From a GWI press release:
After examining more than 1,000 pages of documents provided by the City of Glendale under court order in the past 10 business days, the Goldwater Institute is announcing today that it will file a legal challenge to the agreement between the City of Glendale and Chicago businessman Matthew Hulsizer to subsidize the purchase of the Phoenix Coyotes. The deal has not been signed by the parties yet but is expected to close soon.
Simply put, Goldwater believes that the potential sale is against Arizona's constitution. They say they are looking after the taxpayers in Glendale, who will be on the hook to pay losses should parking revenues generated at the City-owned Jobing.com Arena fail to cover the bonds that the City has taken out to assist Hulsizer's purchase.
GWI's presence in this debate casts a large shadow on the sale and the future of the Coyotes. For more on the issue, check in with SB Nation's Five For Howling.
Remember those days when we all thought the Phoenix Coyotes sale was actually going to go through? Yeah, they're long gone, but now the NHL is intervening in the situation once again.
According to the Phoenix Business Journal, commissioner Gary Bettman and deputy commissioner Bill Daly are making their way to Glendale to help along talks between potential owner Matthew Hulsizer and the City of Glendale.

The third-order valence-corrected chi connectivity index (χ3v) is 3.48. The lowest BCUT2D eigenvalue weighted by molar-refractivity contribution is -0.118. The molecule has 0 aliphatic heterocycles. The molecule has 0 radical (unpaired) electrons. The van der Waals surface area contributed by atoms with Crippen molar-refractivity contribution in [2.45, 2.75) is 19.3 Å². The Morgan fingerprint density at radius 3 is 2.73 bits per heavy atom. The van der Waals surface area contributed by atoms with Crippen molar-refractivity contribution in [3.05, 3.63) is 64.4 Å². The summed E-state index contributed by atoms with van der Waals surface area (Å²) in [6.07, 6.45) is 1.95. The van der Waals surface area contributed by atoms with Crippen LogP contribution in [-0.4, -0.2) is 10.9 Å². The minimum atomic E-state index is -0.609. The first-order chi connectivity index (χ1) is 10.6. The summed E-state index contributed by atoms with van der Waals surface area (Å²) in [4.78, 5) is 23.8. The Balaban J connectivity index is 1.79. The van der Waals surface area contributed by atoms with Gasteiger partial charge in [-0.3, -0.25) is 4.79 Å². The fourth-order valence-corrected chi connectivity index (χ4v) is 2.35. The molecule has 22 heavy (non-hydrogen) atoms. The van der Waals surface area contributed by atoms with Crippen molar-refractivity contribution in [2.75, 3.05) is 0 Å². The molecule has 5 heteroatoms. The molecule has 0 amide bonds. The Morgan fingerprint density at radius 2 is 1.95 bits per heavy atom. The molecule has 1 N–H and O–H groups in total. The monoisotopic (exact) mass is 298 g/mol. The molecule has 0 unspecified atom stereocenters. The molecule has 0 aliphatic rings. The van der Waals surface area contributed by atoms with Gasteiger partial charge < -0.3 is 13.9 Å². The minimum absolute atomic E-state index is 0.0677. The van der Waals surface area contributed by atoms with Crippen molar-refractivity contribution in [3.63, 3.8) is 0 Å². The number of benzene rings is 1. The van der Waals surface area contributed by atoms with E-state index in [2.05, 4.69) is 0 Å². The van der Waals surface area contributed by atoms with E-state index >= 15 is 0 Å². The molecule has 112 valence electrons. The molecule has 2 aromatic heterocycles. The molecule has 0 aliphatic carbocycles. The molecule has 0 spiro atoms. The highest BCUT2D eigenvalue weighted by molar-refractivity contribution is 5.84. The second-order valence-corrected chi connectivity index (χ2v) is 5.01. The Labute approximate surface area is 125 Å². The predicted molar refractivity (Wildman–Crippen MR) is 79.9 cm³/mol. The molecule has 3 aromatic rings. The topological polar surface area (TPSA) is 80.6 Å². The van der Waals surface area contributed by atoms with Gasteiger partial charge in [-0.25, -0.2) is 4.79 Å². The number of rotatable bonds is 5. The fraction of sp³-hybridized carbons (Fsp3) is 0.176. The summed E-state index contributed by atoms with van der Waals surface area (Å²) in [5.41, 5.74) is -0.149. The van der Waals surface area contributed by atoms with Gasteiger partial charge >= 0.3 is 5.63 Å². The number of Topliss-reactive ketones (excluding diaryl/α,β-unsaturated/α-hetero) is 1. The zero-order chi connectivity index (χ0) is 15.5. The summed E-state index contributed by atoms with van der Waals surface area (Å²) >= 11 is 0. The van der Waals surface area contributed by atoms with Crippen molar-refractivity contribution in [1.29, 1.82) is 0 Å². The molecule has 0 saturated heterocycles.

Problems have come up thanks to the right-wing Goldwater Institute, which has threatened a lawsuit against Glendale on the grounds that a sale is against the public interest of the residents of the city. GWI has inserted itself into the issue because they believe that the proposed deal between Glendale and Hulsizer is against the law.
"We recognize that Glendale has dug itself into a financial hole by building the taxpayer-funded Jobing.com Arena for a team that has proven financially unsustainable," Goldwater said in a statement. "However, the City must find a way to improve its financial situation within the boundaries of the law. Likewise, we hope the city can find a way to attract great sports teams like the Coyotes without the unconstitutional use of taxpayer funds."
GWI's biggest concern is the issue of a potential shortfall in revenues. According to reports, Glendale has agreed to pay an potential shortfall, which GWI finds that unconstitutional. They claim that if parking revenue will not be enough to repay bonds on the team, that Hulsizer, not the city, should pay that difference.
"That would prevent serious harm to the taxpayers and place the financial responsibility where it should be: with the owner of the team, rather than on the taxpayers' shoulders," they said.
The NHL is in a tough spot here, as is the city. They could challenge Goldwater in court on the issue and try their luck, but that could drag out forever, a scenario would be unwelcome by anybody. The Coyotes, of course, are still losing money and are still without stable ownership until Hulsizer gets the team -- if he even does at this point.
According to the Business Journal, there are several new changes to the current sale agreement that could get GWI off their backs, including asking Hulsizer to contribute more dollars to the sale. There's also the possibility that the parties -- the NHL, the City, Hulsizer and Goldwater -- get together to sort things out.
There's still a lot to be said on this issue, and just when we thought it was over, the fans in Phoenix are suffering a little bit more. All the while, those in Winnipeg keep on salivating.
For more on the issue, check in with SB Nation's Five For Howling.